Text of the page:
||The examples and perspective in this article may not represent a worldwide view of the subject. (December 2010)|
Grazing rights is a legal term referring to the right of a user to allow their livestock to feed (graze) in a given area.
Though grazing rights have never been codified in United States law, the concept of such rights descends from the English concept of the commons, a piece of land over which people — often neighboring landowners — could exercise one of a number of traditional rights, including livestock grazing. Prior to the 19th century, the traditional practice of grazing open rangeland in the United States was rarely disputed due to the sheer amount of unsettled open land. However, as the population of the western United States increased in the mid-to-late 19th century, range wars often erupted over ranchers' perceived rights to graze their cattle as western rangelands deteriorated with overuse.
In 1934, the Taylor Grazing Act formally set out the federal government's powers and policy on grazing federal lands by establishing the Division of Grazing and procedures for issuing permits to graze federal lands for a fixed period of time. The Division of Grazing was renamed the U.S. Grazing Service in 1939, and then merged in 1946 with the General Land Office to become the Bureau of Land Management, which along with the United States Forest Service oversees public lands grazing in 16 western states today. However, grazing was never established as a legal right in the U.S., and the Taylor Grazing Act authorized only the permitted use of lands designated as available for livestock grazing while specifying that grazing permits “convey no right, title, or interest” to such lands. Although the regulations stipulated by the Taylor Grazing Act apply only to grazing on Bureau of Land Management lands, the Chief of the Forest Service is authorized to permit or suspend grazing on Forest Service administered property, and many Forest Service grazing regulations resemble those of the Taylor Grazing Act.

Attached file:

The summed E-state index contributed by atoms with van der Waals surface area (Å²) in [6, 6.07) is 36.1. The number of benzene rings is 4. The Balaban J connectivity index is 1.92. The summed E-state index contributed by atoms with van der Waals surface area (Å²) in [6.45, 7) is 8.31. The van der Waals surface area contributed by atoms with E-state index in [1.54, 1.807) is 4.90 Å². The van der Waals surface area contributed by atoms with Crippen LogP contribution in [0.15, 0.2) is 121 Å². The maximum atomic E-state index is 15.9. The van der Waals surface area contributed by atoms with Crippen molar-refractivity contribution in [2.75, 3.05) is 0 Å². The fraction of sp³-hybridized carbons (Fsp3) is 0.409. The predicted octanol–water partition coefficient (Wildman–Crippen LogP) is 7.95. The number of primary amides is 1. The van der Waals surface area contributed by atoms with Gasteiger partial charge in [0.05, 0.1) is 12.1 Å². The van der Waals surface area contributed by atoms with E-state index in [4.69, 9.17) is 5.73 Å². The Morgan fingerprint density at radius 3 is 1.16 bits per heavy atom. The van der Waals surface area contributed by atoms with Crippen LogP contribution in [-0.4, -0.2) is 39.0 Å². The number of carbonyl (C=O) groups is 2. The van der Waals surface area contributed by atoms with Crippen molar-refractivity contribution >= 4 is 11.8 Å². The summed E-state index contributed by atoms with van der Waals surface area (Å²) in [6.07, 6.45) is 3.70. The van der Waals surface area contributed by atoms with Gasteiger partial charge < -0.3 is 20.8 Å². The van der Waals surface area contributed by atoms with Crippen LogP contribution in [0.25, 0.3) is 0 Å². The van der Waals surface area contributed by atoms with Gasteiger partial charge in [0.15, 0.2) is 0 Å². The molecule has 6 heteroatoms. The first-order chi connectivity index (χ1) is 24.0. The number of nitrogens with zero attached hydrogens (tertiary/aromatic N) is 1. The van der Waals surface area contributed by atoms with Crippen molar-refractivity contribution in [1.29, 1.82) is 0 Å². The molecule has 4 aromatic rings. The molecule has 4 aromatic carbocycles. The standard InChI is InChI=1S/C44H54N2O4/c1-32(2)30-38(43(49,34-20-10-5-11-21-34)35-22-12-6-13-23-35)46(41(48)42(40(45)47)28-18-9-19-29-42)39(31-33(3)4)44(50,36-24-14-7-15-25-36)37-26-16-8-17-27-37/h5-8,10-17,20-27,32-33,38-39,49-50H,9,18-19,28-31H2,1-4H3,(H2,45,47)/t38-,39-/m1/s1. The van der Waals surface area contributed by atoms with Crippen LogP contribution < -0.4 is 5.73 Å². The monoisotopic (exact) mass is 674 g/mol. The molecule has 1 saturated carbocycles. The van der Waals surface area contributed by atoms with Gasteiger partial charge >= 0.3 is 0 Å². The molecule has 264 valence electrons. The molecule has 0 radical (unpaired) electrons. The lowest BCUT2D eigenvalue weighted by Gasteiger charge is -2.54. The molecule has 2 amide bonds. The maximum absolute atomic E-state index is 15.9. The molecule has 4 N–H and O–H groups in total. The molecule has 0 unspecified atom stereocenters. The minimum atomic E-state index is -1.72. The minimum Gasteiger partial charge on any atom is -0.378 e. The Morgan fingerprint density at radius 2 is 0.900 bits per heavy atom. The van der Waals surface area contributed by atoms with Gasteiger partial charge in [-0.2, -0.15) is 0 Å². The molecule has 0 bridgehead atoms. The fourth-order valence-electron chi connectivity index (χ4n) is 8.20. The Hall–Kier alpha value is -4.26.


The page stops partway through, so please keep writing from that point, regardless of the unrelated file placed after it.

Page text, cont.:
- Merrill, K.R. 2002. Public Lands and Political Meaning: Ranchers, the Government, and the Property Between Them. Berkeley: University of California Press, p. 183.
- Fleischner, T. L. 2009. Livestock grazing and wildlife conservation in the American West: historical, policy and conservation biology perspectives. Wild Rangelands: Conserving Wildlife While Maintaining Livestock in Semi-Arid Ecosystems (eds J. T. du Toit, R. Kock and J. C. Deutsch). Chidester, UK: John Wiley & Sons, Ltd, p. 235-265. pdoi: 10.1002/9781444317091.
- Donahue D. 2005. Western grazing: the capture of grass, ground, and government. Environmental Law 35:721-806.
- United States Code of Federal Regulations 4130.2 (c) Retrieved from http://ecfr.gpoaccess.gov/cgi/t/text/text-idx?c=ecfr;sid=65dfe1cec94944c989e83b4eb39cd3ba;rgn=div5;view=text;node=43%3A126.96.36.199.92;idno=43;cc=ecfr#PartTop
- United States Code of Federal Regulations 36 § 222.1-54.
Judgments about grazing rights are in Dalmatia a fundamental part of the jurisprudence. The oldest court verdict in Dalmatia in a court case about grazing rights dates from the 14th century. It is a usufruct of property, which belongs to someone else, or it is a use of a property. Use of someone else's property requires a contract (written or not) about the usufruct. The court may declare parts of the contract as unlawful.
If there is no contract, common law (also called case law) comes to apply. The decisions on who was allowed to judge on grazing rights cases were different in the Middle Ages, which reasoned in tradition and in the natural resources in each area, such as water, meadows, lawns and others. Some peasants wrote their own statute, like Poljica republic in 1440. Also, some dukes wrote together with some peasants their own statute, like Law codex of Vinodol from 1288.
- Magyar Országos Levéltár